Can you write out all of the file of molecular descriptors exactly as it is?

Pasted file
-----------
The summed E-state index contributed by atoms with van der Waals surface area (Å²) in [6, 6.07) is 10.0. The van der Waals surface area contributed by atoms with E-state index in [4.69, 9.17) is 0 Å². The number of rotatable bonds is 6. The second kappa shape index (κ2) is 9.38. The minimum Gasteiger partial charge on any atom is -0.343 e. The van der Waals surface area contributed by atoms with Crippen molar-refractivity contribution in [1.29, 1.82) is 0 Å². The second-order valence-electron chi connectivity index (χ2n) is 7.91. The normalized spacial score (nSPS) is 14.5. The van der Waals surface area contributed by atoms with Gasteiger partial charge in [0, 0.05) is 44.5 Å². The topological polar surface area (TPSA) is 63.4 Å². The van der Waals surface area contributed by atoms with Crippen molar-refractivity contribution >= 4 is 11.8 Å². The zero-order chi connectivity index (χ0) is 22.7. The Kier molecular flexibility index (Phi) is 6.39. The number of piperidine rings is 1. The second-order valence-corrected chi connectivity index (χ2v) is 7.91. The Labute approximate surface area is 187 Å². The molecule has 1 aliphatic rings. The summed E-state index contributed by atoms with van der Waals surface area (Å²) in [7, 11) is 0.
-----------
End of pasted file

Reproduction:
The summed E-state index contributed by atoms with van der Waals surface area (Å²) in [6, 6.07) is 10.0. The van der Waals surface area contributed by atoms with E-state index in [4.69, 9.17) is 0 Å². The number of rotatable bonds is 6. The second kappa shape index (κ2) is 9.38. The minimum Gasteiger partial charge on any atom is -0.343 e. The van der Waals surface area contributed by atoms with Crippen molar-refractivity contribution in [1.29, 1.82) is 0 Å². The second-order valence-electron chi connectivity index (χ2n) is 7.91. The normalized spacial score (nSPS) is 14.5. The van der Waals surface area contributed by atoms with Gasteiger partial charge in [0, 0.05) is 44.5 Å². The topological polar surface area (TPSA) is 63.4 Å². The van der Waals surface area contributed by atoms with Crippen molar-refractivity contribution >= 4 is 11.8 Å². The zero-order chi connectivity index (χ0) is 22.7. The Kier molecular flexibility index (Phi) is 6.39. The number of piperidine rings is 1. The second-order valence-corrected chi connectivity index (χ2v) is 7.91. The Labute approximate surface area is 187 Å². The molecule has 1 aliphatic rings. The summed E-state index contributed by atoms with van der Waals surface area (Å²) in [7, 11) is 0.